What is ASEM?
ASEM is a cooperation forum for Asian and European countries. It was founded in Bangkok in 1996, with the aim of strengthening dialogue and interaction between the two regions, on the basis of an equal partnership. The Meeting offers leaders of many Asian and European countries (39 currently, including the 25 Member States of the European Union, the European Commission, 10 ASEAN countries and China, Japan and the Republic of Korea) a forum for the exchange of views and for cooperation in various fields. The cooperation takes place under three main pillars: a political pillar, an economic pillar and a cultural pillar.
The driving force behind the ASEM process has been, as expected, economic cooperation, mostly due to the fact that the ASEM countries cover approximately half of the world’s GNP. The dramatic growth of Asia Europe economic relations and the increasingly protectionist approach of the EU against Asian goods gave a boost to the Summit’s economic talks.
European states focused on the promotion of trade and investment both ways while Asian states aimed at fighting European trade barriers and harmonizing procedures related to economic activities, mainly by supporting the WTO negotiations. In this regard, ASEM countries underlined that the Doha Development Agenda (DDA) must be complemented and supported to allow the negotiations to resume as soon as possible. On the EU trade barriers side, no official feedback has been released.
International security and the promotion of effective multilateralism are at the core of cooperation in the political field, with largely loose ties.
International security and the promotion of effective multilateralism are at the core of cooperation in the political field, with largely loose ties. The issues discussed included the never-ending-always-growing fight against terrorism, the better handling of global health risks (with the SARS outbreak being a recent proof of ineffective cooperation), the reform of the UN, organized crime, human rights (with a follow up to the Myanmar issue), and global environment challenges.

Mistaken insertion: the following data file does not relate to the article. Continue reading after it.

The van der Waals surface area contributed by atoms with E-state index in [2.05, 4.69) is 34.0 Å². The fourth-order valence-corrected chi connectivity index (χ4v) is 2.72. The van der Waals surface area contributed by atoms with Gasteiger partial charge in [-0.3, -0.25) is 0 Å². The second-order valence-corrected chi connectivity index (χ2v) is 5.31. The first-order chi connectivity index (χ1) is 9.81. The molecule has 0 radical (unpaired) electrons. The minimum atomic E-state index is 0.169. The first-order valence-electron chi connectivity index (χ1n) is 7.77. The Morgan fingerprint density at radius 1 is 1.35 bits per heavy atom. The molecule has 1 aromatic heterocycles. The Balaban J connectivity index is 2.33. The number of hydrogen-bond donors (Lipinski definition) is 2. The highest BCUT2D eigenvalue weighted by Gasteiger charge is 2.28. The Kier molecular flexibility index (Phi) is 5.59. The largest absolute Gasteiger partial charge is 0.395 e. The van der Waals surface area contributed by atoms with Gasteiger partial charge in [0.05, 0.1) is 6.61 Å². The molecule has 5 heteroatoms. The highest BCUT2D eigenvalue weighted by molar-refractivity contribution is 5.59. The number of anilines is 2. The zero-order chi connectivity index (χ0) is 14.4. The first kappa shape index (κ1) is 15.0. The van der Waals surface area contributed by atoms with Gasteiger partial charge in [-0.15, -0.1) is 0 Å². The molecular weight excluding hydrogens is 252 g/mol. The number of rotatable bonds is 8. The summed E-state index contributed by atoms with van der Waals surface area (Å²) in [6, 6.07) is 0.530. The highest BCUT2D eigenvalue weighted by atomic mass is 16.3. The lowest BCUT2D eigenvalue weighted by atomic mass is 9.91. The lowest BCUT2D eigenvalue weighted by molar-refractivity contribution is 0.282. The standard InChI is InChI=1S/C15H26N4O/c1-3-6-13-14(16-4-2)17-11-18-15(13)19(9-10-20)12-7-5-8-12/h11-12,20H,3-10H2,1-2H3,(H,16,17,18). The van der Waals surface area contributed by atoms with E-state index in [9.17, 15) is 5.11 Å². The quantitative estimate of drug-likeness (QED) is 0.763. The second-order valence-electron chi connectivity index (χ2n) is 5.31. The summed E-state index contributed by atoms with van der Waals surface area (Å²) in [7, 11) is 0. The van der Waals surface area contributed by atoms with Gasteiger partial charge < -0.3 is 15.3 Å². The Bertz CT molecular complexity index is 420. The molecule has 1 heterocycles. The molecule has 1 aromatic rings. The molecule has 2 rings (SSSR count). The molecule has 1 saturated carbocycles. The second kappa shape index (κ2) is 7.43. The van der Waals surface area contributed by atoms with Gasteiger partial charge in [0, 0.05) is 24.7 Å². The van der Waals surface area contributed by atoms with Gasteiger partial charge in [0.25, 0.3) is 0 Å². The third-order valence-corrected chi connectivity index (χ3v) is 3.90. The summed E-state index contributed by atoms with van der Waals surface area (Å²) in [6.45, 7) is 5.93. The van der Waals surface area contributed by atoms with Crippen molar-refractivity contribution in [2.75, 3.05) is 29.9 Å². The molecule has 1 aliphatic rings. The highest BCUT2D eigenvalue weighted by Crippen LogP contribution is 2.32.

Results of the ASEM 6 Summit
In line with the Finnish Presidency’s green agenda, the Summit adopted a Declaration on Climate Change so as to strengthen the efforts to reach an agreement in international climate negotiations. The declaration supports the objectives of the United Nations’ Framework Convention on Climate Change and other measures to reduce greenhouse gas concentrations in the atmosphere. Matti Vanhanen, Prime Minister of Finland and current President of the European Council underlined that “This sends a strong signal to the world that ASEM intends to tackle the threat that climate change poses to sustainable development”.
The other declaration resulting from the Meeting, The Helsinki Declaration on the Future of ASEM, contains “guidelines and practical recommendations for developing cooperation in the future”. The uninspired document does little in way of adding and prioritizing work fields and targeting a closer and more effective bond between the two regions; it’s generally based on the ASEM principles of informality, networking and flexibility.
Several other ASEM-related events took place in the margins of the Summit, including cultural happenings to satisfy the needs of the third pillar, most of which went mainly unnoticed. They brought together representatives from limited Asian and European NGOs, labor organizations, media and business-life. The programme also included various cultural and other public events taking place in the unusually exciting Finnish capital.
The ASEM 6 Summit, attended by almost 1,500 delegates, was the largest ever in its history, though its results were not as historic. By the next ASEM Summit, to be held in Beijing in 2008, the number of cooperation partners will have increased from 39 to 45, with Bulgaria and Romania from Europe and India, Mongolia, Pakistan and the ASEAN Secretariat on the Asian side joining the ASEM process.